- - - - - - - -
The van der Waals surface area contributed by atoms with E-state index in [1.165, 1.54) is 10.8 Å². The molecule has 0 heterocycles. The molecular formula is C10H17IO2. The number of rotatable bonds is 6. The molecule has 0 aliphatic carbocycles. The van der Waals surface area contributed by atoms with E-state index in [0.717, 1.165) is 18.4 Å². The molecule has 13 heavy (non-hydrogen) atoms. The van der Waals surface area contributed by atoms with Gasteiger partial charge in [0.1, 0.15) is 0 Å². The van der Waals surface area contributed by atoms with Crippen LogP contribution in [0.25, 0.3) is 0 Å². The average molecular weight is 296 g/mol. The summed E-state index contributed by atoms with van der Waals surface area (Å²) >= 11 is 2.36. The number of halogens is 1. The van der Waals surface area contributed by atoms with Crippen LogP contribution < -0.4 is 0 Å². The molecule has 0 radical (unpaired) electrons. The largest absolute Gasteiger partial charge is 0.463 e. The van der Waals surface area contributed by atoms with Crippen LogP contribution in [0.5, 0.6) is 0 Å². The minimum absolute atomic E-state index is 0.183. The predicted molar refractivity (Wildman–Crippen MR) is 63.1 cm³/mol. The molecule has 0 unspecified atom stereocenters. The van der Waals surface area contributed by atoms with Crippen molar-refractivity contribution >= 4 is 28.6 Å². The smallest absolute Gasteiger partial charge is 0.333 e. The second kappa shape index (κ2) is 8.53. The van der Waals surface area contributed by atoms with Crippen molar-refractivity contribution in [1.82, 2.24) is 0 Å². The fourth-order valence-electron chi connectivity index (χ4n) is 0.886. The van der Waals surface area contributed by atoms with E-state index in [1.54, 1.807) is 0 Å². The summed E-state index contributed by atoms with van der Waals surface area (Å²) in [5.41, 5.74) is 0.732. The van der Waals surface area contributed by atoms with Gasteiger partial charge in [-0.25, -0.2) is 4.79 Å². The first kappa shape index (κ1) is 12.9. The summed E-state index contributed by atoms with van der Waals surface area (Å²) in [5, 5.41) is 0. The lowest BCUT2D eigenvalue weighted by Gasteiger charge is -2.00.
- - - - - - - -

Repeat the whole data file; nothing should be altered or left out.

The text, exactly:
The van der Waals surface area contributed by atoms with E-state index in [1.165, 1.54) is 10.8 Å². The molecule has 0 heterocycles. The molecular formula is C10H17IO2. The number of rotatable bonds is 6. The molecule has 0 aliphatic carbocycles. The van der Waals surface area contributed by atoms with E-state index in [0.717, 1.165) is 18.4 Å². The molecule has 13 heavy (non-hydrogen) atoms. The van der Waals surface area contributed by atoms with Gasteiger partial charge in [0.1, 0.15) is 0 Å². The van der Waals surface area contributed by atoms with Crippen LogP contribution in [0.25, 0.3) is 0 Å². The average molecular weight is 296 g/mol. The summed E-state index contributed by atoms with van der Waals surface area (Å²) >= 11 is 2.36. The number of halogens is 1. The van der Waals surface area contributed by atoms with Crippen LogP contribution < -0.4 is 0 Å². The molecule has 0 radical (unpaired) electrons. The largest absolute Gasteiger partial charge is 0.463 e. The van der Waals surface area contributed by atoms with Crippen LogP contribution in [0.5, 0.6) is 0 Å². The minimum absolute atomic E-state index is 0.183. The predicted molar refractivity (Wildman–Crippen MR) is 63.1 cm³/mol. The molecule has 0 unspecified atom stereocenters. The van der Waals surface area contributed by atoms with Crippen molar-refractivity contribution >= 4 is 28.6 Å². The smallest absolute Gasteiger partial charge is 0.333 e. The second kappa shape index (κ2) is 8.53. The van der Waals surface area contributed by atoms with Crippen molar-refractivity contribution in [1.82, 2.24) is 0 Å². The fourth-order valence-electron chi connectivity index (χ4n) is 0.886. The van der Waals surface area contributed by atoms with E-state index in [1.54, 1.807) is 0 Å². The summed E-state index contributed by atoms with van der Waals surface area (Å²) in [5.41, 5.74) is 0.732. The van der Waals surface area contributed by atoms with Gasteiger partial charge in [-0.25, -0.2) is 4.79 Å². The first kappa shape index (κ1) is 12.9. The summed E-state index contributed by atoms with van der Waals surface area (Å²) in [5, 5.41) is 0. The lowest BCUT2D eigenvalue weighted by Gasteiger charge is -2.00.